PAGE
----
Military Neck for Veterans: A Simple Issue in Posture or a Disability

Military neck, also known as Cervical Kyphosis, is when one’s cervical spine is either curved towards the front or straight. But it should be towards the back normally. Many veterans suffer from this issue due to different activities in their service.

What many don’t know is that a veteran can get disability benefits for military neck. So, if you are a veteran with this problem, be sure to check whether it is service-related, and if so, let the VA know about it by filing a claim. There are also treatments for Cervical Kyphosis.

Let’s talk about this issue in more detail below and find out relevant information you should know.

Understanding Your Cervical Spine

The cervical spine is in your neck right under your skull, which allows the rotation of the head and supports it. It contains seven bones (known as vertebrae). This spine stays in place properly thanks to the connection of many ligaments and muscles. There are also discs between each vertebra that keep them from scraping each other.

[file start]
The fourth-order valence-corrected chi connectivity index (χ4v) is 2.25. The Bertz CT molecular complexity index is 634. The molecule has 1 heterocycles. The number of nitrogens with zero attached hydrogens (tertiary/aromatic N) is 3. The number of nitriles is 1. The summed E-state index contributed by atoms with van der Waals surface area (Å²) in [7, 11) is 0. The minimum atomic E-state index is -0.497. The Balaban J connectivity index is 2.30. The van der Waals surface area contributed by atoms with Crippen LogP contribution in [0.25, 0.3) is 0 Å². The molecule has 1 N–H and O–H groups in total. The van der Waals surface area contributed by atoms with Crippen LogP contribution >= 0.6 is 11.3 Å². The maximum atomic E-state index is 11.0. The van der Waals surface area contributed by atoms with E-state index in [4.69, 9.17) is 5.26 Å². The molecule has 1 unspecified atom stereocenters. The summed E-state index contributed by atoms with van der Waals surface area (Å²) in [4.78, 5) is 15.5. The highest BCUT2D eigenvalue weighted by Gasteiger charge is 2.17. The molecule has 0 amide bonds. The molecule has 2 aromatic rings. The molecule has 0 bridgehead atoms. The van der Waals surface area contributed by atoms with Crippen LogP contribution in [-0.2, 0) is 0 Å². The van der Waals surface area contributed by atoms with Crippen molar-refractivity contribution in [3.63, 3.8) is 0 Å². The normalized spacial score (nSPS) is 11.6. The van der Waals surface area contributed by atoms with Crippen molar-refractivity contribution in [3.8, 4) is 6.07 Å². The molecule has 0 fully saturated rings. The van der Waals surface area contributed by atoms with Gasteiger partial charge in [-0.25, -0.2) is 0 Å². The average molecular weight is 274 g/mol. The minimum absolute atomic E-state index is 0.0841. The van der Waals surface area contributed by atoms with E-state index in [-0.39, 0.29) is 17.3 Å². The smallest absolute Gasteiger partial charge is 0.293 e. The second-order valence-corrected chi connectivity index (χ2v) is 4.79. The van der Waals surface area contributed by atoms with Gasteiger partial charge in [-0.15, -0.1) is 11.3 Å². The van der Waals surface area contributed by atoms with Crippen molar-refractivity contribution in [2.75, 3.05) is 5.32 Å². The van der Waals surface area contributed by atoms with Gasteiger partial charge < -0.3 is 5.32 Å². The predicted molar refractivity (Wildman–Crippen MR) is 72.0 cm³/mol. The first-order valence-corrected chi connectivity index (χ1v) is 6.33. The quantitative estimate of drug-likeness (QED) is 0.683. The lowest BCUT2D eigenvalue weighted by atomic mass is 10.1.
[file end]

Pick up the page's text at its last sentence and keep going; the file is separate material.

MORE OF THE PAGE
Aside from supporting the head, it also holds many nerves regulating functions throughout the upper body, including breathing.

Is Military Neck a Disability?

For many people, whether military neck is a disability or not may depend on the severity of your condition. If it is only an issue in your posture, many may not count it as one. However, it is still a disability, so as a veteran with this issue, you must definitely give it importance.

As a disability, the VA obviously will provide sufficient compensation benefits to the veteran. The amount will depend on how bad the disability is. So, if it goes to the point that the neck feels harder to move, there is a sharp pain or frequent headaches, VA will apply a rating from 10% to 40%.

What Are the Symptoms of Military Neck?

Military neck is not so difficult to discern since the symptoms are obvious. Below are the symptoms that indicate you have this condition-